I don't think it's possible to look at a screenshot of Shortest Trip to Earth and not be reminded of FTL. Edvin Aedma, one of the developers of Shortest Trip to Earth, who previously worked on the excellent Teleglitch, explains to me that the idea for his spaceship roguelike game technically predates its release, even if it's since become an important influence. "I started designing it in 2010, which was two years before FTL. I even have email proof if you would like to see it!"
Aedma didn't have to offer, though. I'm not a copyright lawyer, after all, and I want to see someone else put a brilliant spin on Subset Games' space-based strategy game, because I don't think it's happened yet. In Shortest Trip to Earth, many familiar elements are retained: the story instances with multiple outcomes, ship-to-ship combat, sectors dominated by strange alien species and intense resource management. Its four creators have been working on it for five years, and it's complex and detailed in ways that hardcore FTL players will appreciate.
Your ship has just met an alien empire on a planet far from Earth. When this empire demanded you sacrifice a crew member's life in order to broker peace, you shot their emperor in the face and ran for it. Now Earth and this alien faction are at war. You're venturing through ten different levels to reach Earth, and each will be controlled by an alien species. There's a few different ships to choose from with different strengths, with more unlocked deeper into the game.
Most of the major bits of FTL are here, then, but there's extra detail in Shortest Trip to Earth that I really like. You can battle up to three ships at once, for example, which looks tough to manage. Each jump between planets costs not only fuel, but organics, meaning you have to be conscious of your crew's food needs. Outfitting your ship with a greenhouse should help with that, but if you want to consume less organics per jump, consider putting them in cryosleep so they need to eat less.
Your crew carries specific firearms to deal with ship invaders, and you can customise their loadouts. There's also around fifty weapons you can fit to your vessel. Every crew member, too, has a little Dwarf Fortress-y line of text explaining their backstory, and you can hover over a character to see what they're thinking. Every ship also has a cat.
It's the bits of story that make the universe surrounding the ship seem exciting. Aedma excitedly reels off a bunch of scenarios: in a reference to cult classic film Heavy Metal, a green rock will make your crew behave a little wildly, and only dumping that rock into the sun will fix that. You'll discover one planet with strange mushrooms, and if you bring them back to your ship, they'll release spores that grow into living humans. I'm shown an encounter with a pleasant-looking space creature called a warp whale, which you can either hunt for a precious resource, or leave it be. For every nice action you perform on your run, you'll accumulate 'fate points', which at the start on your next run through the game, you can spend on perks and items that'll make your life a bit easier.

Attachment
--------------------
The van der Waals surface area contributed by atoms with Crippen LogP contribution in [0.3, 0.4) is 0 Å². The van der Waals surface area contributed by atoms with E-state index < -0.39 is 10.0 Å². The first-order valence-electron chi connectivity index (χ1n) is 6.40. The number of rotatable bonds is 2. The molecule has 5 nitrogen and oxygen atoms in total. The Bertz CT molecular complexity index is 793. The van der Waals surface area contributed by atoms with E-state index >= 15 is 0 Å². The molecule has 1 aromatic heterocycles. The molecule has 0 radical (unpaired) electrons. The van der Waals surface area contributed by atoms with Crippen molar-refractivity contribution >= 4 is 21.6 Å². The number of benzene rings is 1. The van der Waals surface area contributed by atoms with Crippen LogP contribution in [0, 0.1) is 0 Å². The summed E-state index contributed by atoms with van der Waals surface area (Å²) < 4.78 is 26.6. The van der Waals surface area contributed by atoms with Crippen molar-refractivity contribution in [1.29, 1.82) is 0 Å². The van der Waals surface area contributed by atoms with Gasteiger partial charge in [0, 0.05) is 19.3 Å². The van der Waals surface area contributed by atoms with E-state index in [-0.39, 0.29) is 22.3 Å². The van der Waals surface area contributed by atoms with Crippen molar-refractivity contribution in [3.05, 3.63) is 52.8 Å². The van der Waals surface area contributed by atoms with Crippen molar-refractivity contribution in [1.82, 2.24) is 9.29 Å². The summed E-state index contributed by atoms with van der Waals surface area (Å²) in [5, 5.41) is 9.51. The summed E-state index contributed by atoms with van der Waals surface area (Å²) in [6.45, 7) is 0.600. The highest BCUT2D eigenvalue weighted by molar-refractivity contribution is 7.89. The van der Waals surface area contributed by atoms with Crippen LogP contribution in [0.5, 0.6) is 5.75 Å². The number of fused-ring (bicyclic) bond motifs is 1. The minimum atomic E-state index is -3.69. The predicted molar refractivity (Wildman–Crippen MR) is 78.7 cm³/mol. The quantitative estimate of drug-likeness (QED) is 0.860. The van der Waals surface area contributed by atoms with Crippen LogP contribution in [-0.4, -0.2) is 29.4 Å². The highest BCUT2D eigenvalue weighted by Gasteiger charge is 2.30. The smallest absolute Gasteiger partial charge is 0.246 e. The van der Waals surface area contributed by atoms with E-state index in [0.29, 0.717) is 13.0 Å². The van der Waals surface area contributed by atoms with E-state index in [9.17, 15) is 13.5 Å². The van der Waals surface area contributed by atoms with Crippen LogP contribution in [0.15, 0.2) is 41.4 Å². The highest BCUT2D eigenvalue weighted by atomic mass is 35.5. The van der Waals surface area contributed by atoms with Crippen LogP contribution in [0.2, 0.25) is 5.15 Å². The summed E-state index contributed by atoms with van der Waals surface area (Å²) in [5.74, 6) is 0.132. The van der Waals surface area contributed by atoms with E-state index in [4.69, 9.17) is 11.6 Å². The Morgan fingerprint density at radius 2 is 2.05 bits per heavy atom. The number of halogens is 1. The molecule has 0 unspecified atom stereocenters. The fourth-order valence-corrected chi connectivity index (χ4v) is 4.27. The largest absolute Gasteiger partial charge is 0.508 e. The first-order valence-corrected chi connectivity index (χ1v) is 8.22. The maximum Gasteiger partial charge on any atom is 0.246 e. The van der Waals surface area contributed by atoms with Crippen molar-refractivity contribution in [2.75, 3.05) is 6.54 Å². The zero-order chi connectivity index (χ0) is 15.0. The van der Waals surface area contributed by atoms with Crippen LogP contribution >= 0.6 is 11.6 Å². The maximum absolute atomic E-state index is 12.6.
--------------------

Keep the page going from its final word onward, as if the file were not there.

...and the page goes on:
Along with the increased number of potential enemies, the combat is a little different from FTL. The pace is similar, and you can pause while you make decisions, but you control the arc of your attacks rather than targeting a specific module or room. I only see one battle in action, and it's pretty brutal. The enemy sends their soldiers to board in a little shuttle (no one teleports in this universe), and I see them wipe out four or five of the crew in an intense top-down shootout.
I couldn't quite get a clear answer on whether intruders will murder the ship's cat, but I suppose if they blow up the vessel, that's basically the same thing. I hope the cat somehow still lives.
Feature creep is probably my biggest concern, here—after writing almost 600 words of notes on my phone in a 30 minute demo, I stop listing everything that's in the game, because some of it is super granular and a bit complicated. The interior of your ship and the hull need to be repaired separately when they're damaged, for example, and you might need to go to separate stations to get each part of the ship fixed up, which seems unnecessarily obtuse. Aedma explains that development has already wrestled with feature creep, and that what's in the game now basically amounts to the team's last wishlist.
I still wonder if the amount of numbers on screen and systems could be trimmed down a bit, but that's just based on my initial impressions of the demo. I also think it might benefit from an easy mode, like FTL's Advanced Edition did, for when you mostly want to enjoy the experience of travelling through space and the bits of story. Aedma says the original two difficulty settings the team had in mind were 'very hard' and 'hardest'. A bit of flexibility would be nice.
Still, I'm excited by the level of detail here. I like reading what the crew is dreaming about when they're in cryosleep. The art that illustrates each scenario is pretty, and the fun flavour text makes a good impression from what I read during the demo. At Gamescom, the developer brought little printouts of the original art that brings the universe to life, and each one looks like a tiny fridge magnet of a piece of '70s sci-fi art.
FTL should be its own sub-genre, and while Shortest Trip to Earth doesn't look as crisp or seem as easy to pick up, it's different enough that I want to sink a bunch of hours into exploring its many worlds.
It's out in Early Access later this year, with a full release in 2019.